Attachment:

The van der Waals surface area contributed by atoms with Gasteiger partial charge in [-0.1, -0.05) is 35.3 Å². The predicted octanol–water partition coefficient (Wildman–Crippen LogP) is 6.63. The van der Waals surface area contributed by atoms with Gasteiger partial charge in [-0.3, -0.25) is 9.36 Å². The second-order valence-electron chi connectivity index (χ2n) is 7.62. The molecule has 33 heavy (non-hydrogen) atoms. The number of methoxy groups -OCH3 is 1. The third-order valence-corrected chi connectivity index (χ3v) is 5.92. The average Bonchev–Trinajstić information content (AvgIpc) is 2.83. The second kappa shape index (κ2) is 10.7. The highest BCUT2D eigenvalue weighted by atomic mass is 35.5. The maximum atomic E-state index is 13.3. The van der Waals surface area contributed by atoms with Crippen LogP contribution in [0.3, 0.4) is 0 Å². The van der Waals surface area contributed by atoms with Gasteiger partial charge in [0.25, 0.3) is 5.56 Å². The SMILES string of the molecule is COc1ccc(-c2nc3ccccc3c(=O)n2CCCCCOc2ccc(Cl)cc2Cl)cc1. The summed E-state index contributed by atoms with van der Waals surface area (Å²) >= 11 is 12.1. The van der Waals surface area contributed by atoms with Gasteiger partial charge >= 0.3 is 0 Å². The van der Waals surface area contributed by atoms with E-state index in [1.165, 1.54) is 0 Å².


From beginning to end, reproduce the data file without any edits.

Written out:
The van der Waals surface area contributed by atoms with Gasteiger partial charge in [-0.1, -0.05) is 35.3 Å². The predicted octanol–water partition coefficient (Wildman–Crippen LogP) is 6.63. The van der Waals surface area contributed by atoms with Gasteiger partial charge in [-0.3, -0.25) is 9.36 Å². The second-order valence-electron chi connectivity index (χ2n) is 7.62. The molecule has 33 heavy (non-hydrogen) atoms. The number of methoxy groups -OCH3 is 1. The third-order valence-corrected chi connectivity index (χ3v) is 5.92. The average Bonchev–Trinajstić information content (AvgIpc) is 2.83. The second kappa shape index (κ2) is 10.7. The highest BCUT2D eigenvalue weighted by atomic mass is 35.5. The maximum atomic E-state index is 13.3. The van der Waals surface area contributed by atoms with Crippen LogP contribution in [0.3, 0.4) is 0 Å². The van der Waals surface area contributed by atoms with Gasteiger partial charge in [0.25, 0.3) is 5.56 Å². The SMILES string of the molecule is COc1ccc(-c2nc3ccccc3c(=O)n2CCCCCOc2ccc(Cl)cc2Cl)cc1. The summed E-state index contributed by atoms with van der Waals surface area (Å²) >= 11 is 12.1. The van der Waals surface area contributed by atoms with Gasteiger partial charge >= 0.3 is 0 Å². The van der Waals surface area contributed by atoms with E-state index in [1.165, 1.54) is 0 Å².